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Spelling is probably one of the most challenging areas for students with learning disabilities. Reading and spelling are closely related processes and yet despite this connection, the process of spelling or encoding, is much more challenging than reading or decoding. The reason for this is because spelling requires a child to produce a task, whereas reading requires a child to recognize a task. Recognizing is much easier on the brain than producing. On today’s post I am going to share with you some spelling strategies that will work for your students that have learning differences.

Group your Students by Spelling Level

Not every student in a classroom is going to be at the same spelling level. Research shows us that students with learning disabilities benefit from spelling instruction that is taught in a logical order that makes sense to the student. This means that the teacher will need to find each student’s spelling level first, and then group the students together by level. Each group will learn and move forward together. 

Use Systematic Phonics

Students with learning differences benefit from systematic phonics, beginning with the alphabetic principles in the initial stages of spelling development and advancing to more complex principles as they progress.  

Using a structured, systematic and cumulative approach when teaching spelling to students with learning differences is so important. 

This means that a student learns a spelling rule, practices the spelling rule a lot and then progresses to the next rule but keeps practicing the ‘already learned’ spelling rules.

You can view a systematic spelling progression >HERE<

Use Structure When Picking Your Spelling Words

Lets say that you are teaching the spelling rule ur. Your current spelling list will then include ur words like surf, urchin, burlap, hurt, etc. 

First, you will teach and practice the spelling rule a lot using multisensory activities and a lot of repetition. (Multisensory activities are listed below.)

Then, you can dictate words and sentences with the spelling rule in it to make sure the student is applying the rule correctly. 

The words and sentences that you are dictating will also include all the previously learned spelling rules. 

If the student or group has not mastered the spelling rule, keep practicing until they get it. Obviously the goal here is to get the spelling words to “stick.”

Next, you will want to read sentences that contain the spelling rule you are teaching so that your student can recognize the spelling rule in text. Always monitor progress and never teach a new spelling rule until the current spelling rule is mastered.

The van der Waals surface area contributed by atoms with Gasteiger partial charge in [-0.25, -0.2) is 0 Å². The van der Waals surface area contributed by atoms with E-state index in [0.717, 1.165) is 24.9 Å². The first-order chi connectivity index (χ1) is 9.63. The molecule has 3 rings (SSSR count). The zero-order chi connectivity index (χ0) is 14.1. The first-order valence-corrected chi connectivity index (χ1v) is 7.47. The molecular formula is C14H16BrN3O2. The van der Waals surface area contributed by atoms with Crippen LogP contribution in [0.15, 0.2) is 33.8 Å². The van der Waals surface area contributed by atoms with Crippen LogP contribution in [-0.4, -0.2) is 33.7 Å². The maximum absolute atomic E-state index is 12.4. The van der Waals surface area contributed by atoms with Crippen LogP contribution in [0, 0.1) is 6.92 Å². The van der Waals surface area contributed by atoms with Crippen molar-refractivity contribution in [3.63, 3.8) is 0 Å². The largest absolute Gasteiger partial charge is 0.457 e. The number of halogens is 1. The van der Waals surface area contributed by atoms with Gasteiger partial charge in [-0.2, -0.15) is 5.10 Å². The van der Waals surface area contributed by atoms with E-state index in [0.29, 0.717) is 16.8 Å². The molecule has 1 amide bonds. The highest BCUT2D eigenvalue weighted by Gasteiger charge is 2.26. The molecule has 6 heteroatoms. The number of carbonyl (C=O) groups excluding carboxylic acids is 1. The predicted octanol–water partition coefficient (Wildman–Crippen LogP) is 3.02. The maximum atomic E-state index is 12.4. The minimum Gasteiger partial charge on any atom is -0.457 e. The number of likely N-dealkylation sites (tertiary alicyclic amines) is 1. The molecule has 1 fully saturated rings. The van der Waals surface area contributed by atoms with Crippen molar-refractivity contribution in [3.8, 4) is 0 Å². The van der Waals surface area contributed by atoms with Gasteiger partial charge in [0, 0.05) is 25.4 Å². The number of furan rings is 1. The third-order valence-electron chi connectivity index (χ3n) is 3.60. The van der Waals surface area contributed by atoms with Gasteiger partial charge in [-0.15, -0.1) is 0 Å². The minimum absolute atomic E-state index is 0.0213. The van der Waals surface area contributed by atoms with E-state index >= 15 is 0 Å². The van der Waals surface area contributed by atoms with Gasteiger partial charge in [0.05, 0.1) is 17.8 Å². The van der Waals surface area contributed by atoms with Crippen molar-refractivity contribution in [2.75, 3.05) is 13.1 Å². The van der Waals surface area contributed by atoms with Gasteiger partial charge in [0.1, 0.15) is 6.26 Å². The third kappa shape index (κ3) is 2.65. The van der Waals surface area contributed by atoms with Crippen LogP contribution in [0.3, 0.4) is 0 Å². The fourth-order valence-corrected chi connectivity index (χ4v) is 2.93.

Finally, you will want to read a text or story with the spelling rule skill that you are working on included. This will need to be a decodable text that includes not only the new skill but all the previously learned skills as well.  

Multisensory Spelling Strategies

When you teach spelling words, you can make it fun, memorable and interactive by using multisensory activities.  

Studies from the National Institutes of Child Health and Human Development have shown that for children with difficulties learning to spell, a multisensory spelling strategy is the most effective way for these students to learn.  

Multisensory teaching means the teacher must tap into all learning modalities – see it (visual), feel it (tactile), hear and say it (auditory), and move with it (kinesthetic). Here are some fun multisensory activities that you can use:

Letter Tiles

Have the letter tiles in alphabetical order on a desktop. Dictate a spelling word to your student. Have the student repeat the word and then bring down each letter in the word to build the word in front of them. Letter tiles are a really helpful spelling strategy in building lasting memories to help make those difficult words really “stick.”

Trace Over Highlighter

Using a highlighter write spelling words on a piece of paper. Now let your student pick out their favorite color markers or pens and trace over your letters making sure that the color they use is darker than the highlighter you used.

Sky Writing

When sky writing, the student will stretch his or her arm out as far as it can go. The student then uses the pointer and middle finger to form the letters in the air at least two feet high. This form of writing in the air allows the student to use the entire body to form the letters! 

This whole body experience uses muscle memory to store the information into the brain which is used later on when spelling the words on paper.

Sand/Salt Tray

Add some fine sand or salt into a pencil box. You can have your students use the pads of their index and middle fingers to write the spelling words in the sand. You can make your own portable sand trays for your spelling lessons by watching this video here:

I Have a Spelling Resource for You!

Thank you so much for reading my post today on spelling strategies.  You might also enjoy reading my previous posts:

My Favorite Sight Word Activities

Multisyllabic Words – How to Teach Them


Please don’t leave without checking out the PRIDE Reading Program.  The PRIDE Reading Program is an Orton-Gillingham curriculum that is used by teachers, tutors, and homeschooling parents worldwide with great success.

The PRIDE Reading Program


Karina Richland, M.A., is the author of the PRIDE Reading Program, a multisensory Orton-Gillingham reading, writing and comprehension curriculum that is available worldwide for parents, tutors, teachers and homeschoolers of struggling readers. Karina has an extensive background in working with students of all ages and various learning modalities. She has spent many years researching learning differences and differentiated teaching practices. You can reach her by email at or visit the website at

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